La Favière, Le LavandouJanuary 25 in France ⋅ ☀️ 8 °C
It has been a long day's drive and we are thankful for the spot we've found at the motorhome parking in La Favière, a suburb of Le Lavandou, between Toulon and St Tropez. With palm fronds and pine branches touching Martha's roof and just a low wall dividing vans from the multi million euro harbour, we are right in the middle of resort life here, except it is January and the resort has all but shut down for the winter. It does have the advantage that this €20 a night spot is currently free to stay at, which suits us well! It also suits the 20 odd other vans that we have joined. We feel lucky to have found a spot!
With 3 weeks to go before our ferry back to the UK, we decided we needed to get a wiggle on if we were to see France's Mediterranean coast and border with Spain. On our journey south we avoided the chilly Alps, where driving conditions may well be dangerous, so we now needed to travel East towards Monaco. From our windblown camp at Carro, the road travelled along a route cut into the light coloured rock, topped by green bushy Stone Pines. There were blooms of white and yellow ground flowers and we noticed eucalyptus trees, with their light coloured bark and wavey leaves.
It was a day of contrasts as we moved from forested hills to the high rise ribbon developments along the flat coastline. The road systems tended to hem us in, with central reservations, often planted with palms, even on inner city roads. Marseille gave an impression of colour and creativity with its pastel hued apartment blocks and artistically grafittid tunnels, all set against a backdop of inland cliffs. Toulon seemed more focussed on action than appearance, with cruise ships in its harbour, bland road tunnels and more industrial looking high rises, with sheets, rugs and towels flung over inset balconies to dry in the strong sun. We rejoiced as we read a balmy 12°C on the dash thermometer! We even spotted some prickly pear cacti, giving an associative feel of warm winter days spent in Italy and Spain.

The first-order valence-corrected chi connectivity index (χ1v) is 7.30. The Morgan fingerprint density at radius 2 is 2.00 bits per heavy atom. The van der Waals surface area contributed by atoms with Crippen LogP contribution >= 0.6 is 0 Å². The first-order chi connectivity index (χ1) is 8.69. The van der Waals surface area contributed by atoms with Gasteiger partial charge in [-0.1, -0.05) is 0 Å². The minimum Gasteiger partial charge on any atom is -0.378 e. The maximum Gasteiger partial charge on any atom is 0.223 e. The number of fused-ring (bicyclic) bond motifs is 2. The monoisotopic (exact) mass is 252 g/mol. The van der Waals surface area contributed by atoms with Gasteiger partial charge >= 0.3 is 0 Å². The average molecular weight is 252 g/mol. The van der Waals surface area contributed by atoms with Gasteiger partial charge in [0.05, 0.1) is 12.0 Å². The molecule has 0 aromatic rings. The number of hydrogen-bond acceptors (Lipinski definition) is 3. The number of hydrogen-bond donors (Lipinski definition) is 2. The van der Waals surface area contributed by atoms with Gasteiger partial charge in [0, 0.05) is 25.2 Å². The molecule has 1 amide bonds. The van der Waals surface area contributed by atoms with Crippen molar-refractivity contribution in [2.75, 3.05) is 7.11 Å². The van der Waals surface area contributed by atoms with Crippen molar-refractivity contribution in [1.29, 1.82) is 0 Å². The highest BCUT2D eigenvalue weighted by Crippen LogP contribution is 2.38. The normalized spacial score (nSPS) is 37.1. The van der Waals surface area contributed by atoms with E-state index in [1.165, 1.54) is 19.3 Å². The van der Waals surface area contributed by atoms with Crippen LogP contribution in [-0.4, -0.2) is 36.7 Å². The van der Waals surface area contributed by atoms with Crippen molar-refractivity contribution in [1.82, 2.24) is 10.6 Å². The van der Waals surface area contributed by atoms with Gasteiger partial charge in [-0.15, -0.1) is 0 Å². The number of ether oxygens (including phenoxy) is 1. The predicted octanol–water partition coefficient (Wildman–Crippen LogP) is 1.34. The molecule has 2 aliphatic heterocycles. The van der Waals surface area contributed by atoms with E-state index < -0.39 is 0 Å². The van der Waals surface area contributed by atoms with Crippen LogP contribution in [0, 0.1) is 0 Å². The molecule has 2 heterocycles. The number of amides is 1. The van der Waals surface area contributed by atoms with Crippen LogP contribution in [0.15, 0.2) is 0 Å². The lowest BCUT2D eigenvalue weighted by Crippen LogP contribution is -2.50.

Arriving in La Lavandou the streets were narrow; thank goodness it was low season and they weren't lined with cars. La Favière was a typical resort development, its sienna hued apartment blocks standing empty. We backed into the one suitable spot in the motorhome aire and wondered how many vans stayed here long term, as there seemed to be quite a community feel. The urban driving had stressed us both, so Vicky took time to breathe while Will went for a five minute wander. After a cuppa we both explored the almost empty streets. We couldn't believe the change in temperature; having woken to icy blasts, we were now in lightweight coats enjoying the still air and some warmth!
A group of around 40 club members played petanque on pitches planted with bare Plane trees, whose leafy shade is no doubt appreciated each summer. A sandy crescent of beach was backed by a wooden board walk and a few restaurants were open, but the majority of businesses were closed for the winter.
The night was infinitely more restful than the previous windblown one and we felt refreshed when setting off the following morning. The motorhome service point was on the roadside at a junction and Vicky parked carefully, so as not to block passing cars or the pedestrian crossing. Soon, a French van pulled in behind us, making it exceptionally difficult for any cars to pass. A relaxed looking guy in his 60s with a thick woolen jumper and grey hair tied in a ponytail emerged and started chatting to Will. He had the air of a retired art teacher who enjoyed sitting round a campfire playing guitar! Drivers honked as they squeezed past his van but he was unconcerned, telling Will how he usually spends 6 months in the van in France and 6 months in India. When a particularly disgruntled carload shouted at him, he commented that he'd prefer to be in India, as you didn't get that sort if behaviour there! As we were packing away our watering can we heard a bang. A car had hit his van! It didn't seem to have damaged it and he maintained his calm demeanour as he helped the driver stick the wing mirror back into its casing! We would have been pulling our hair out in his situation, but he seemed so comfortable in his own skin and distant from the everyday concerns that might upset others. Meeting people who leave an impression is one of the things we love about travel!Read more